Issue 9 / 17 March 2014

INFECTIOUS diseases experts have thrown their support behind Victoria’s Staphylococcus aureus bloodstream infection surveillance system as a model for establishing a nationwide program.

The latest data from the Victorian Healthcare Associated Infection Surveillance System (VICNISS), published in the MJA, show a significant reduction in S. aureus bloodstream (SAB) infection rates across 119 public hospitals in the first 3 years of continuous surveillance. (1)

Data for 3295 SAB infections were captured, showing that 41.7% were health care associated (HA), 56.3% were community associated, and 2.1% had an unknown association.

Of the HA infections, just over a quarter occurred 48 hours or less after hospital admission and, of those, nearly 70% were associated with the presence of an indwelling medical device, such as an intravenous catheter or haemodialysis vascular access.

“Quarterly HA SAB infection rates diminished from 1.4 to 0.7 per 10 000 occupied bed days (OBDs)”, the authors wrote. The national target for SAB infection rates set by the National Healthcare Agreement in 2012 was 2.0/10 000 OBDs. (2)

Professor Peter Collignon, professor of infectious diseases at the Australian National University’s medical school, told MJA InSight that the VICNISS results were “good news”.

“This is a very good model for a national tool of surveillance”, Professor Collignon said. “It shows the value and importance of collecting this data and it provides ample data that we are able to do something about improving SAB infection rates.

“Almost three-quarters of the hospital-acquired infections were due to intravenous catheters — we know we can make improvements there.”

Professor John Turnidge, senior medical adviser at the Australian Commission on Safety and Quality in Health Care, told MJA InSight that the VICNISS report was “everything we need in surveillance”.

“Victoria made a significant investment in SAB surveillance and they are reaping the benefits of that now”, he said. “They took a very effective American model and enhanced it significantly.

“The critical messages are, first, that a quarter of all SAB infections occur early in hospital admissions, and that’s because we put devices in people. And, second, the surveillance shows that we can improve over time.”

Professor Turnidge said it would be “premature” to recommend the Victorian model be implemented nationally on the strength of the MJA report.

“There is quite a lot of intersecting work going on in this area”, he said. “Right now we are trying to work out how might come together.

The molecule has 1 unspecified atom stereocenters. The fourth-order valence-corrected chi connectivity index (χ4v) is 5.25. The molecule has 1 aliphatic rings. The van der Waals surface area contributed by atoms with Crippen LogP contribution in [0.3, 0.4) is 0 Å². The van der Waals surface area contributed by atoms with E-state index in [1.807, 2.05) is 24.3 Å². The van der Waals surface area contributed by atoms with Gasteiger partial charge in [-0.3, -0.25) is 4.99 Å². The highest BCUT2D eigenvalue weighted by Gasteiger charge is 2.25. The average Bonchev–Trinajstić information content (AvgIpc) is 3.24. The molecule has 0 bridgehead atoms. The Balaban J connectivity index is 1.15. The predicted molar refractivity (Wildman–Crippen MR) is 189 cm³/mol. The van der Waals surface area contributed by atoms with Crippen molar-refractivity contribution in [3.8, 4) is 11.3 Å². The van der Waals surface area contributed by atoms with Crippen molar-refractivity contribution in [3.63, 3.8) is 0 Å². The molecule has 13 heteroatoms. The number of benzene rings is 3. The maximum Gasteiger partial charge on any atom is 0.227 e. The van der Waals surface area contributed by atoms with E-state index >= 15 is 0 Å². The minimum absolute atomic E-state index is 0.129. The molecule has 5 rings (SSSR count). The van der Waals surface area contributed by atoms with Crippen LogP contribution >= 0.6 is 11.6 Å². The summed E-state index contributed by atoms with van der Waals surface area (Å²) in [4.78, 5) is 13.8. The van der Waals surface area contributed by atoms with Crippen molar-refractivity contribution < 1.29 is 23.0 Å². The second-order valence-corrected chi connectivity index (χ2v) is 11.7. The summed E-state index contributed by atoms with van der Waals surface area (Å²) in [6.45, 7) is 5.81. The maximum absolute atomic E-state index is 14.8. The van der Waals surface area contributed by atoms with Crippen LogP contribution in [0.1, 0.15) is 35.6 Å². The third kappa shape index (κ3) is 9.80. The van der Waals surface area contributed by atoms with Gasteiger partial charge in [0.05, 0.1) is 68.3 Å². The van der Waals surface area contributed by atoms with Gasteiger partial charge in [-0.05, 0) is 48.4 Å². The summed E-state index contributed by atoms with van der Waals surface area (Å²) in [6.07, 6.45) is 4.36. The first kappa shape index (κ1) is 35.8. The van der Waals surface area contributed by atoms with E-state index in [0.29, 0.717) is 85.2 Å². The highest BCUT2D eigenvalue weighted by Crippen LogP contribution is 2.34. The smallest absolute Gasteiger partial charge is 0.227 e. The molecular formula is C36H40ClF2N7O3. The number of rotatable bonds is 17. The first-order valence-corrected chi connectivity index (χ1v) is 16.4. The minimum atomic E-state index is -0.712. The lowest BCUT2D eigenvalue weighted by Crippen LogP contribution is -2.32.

“Value for money will always be a factor, but VICNISS is certainly a very effective model.”

Professor Collignon said the latest hospital surveillance report from the National Health Performance Authority emphasised the importance of collecting SAB data. The new report showed a large variation in the rate of infections between hospitals, finding 81% of SABs occurred in major hospitals, which accounted for 62% of all bed-days monitored. (3)

“We can’t get so held up in the details that we don’t collect this data”, Professor Collignon said. “It is important that we do something and we can improve things as we go along.”

1. MJA 2014; 200: 282-284
2. COAG 2012; National Healthcare Agreement
3. NHPA 2014; Healthcare-associated Staphylococcus aureus bloodstream infections in 2012–13

One thought on “Staph surveillance worthwhile

  1. Joc Forsyth says:

    It is great to read that VICNISS has scored so favourably!
    I think that the story goes back a long time. Discussions in the mid-70s, with Glen Buckle, of the Alfred Hospital, provided a major step. Glen, from his great experience, was able to differentiate the essential and practical from the merely desirable. Nevertheless, the federal government was unable to fund any such surveillance scheme.
    When MRSA appeared in major Melbourne hospitals the preventive plot was lost, for a number of reasons. The state health department set up the Standing Committee for Infection Control but, for all its virtues, the committee was unable to collect information adequate to provide a platform for useful analysis. Some years later, an outbreak of a resistance-bearing plasmid among Gram-negative rods afflicted several hospitals. By this time, a suitable information gathering model was available and could be adapted suitably without major cost.
    Of course, health-care workers are busy people and filling in yet more forms and passing them on is a chore and a pain. It was necessary to make the collection of adequate information as simple as possible. Besides, a pair of exceptionally capable and pleasant individuals were dispatched to persuade front-line laboratory personnel to give of their time and efforts to cooperate – and the scheme was launched.
    All such schemes have their teething problems and Geoff Hogg pointed out a number of faults. Given the chance to deal with these, he set about improving things. It appears that this process of improvement has continued – with considerable benefits.
    Yes, the model should well be exported nationally. It would be necessary to keep to the KISS principle and to cooperate, rather than compete.

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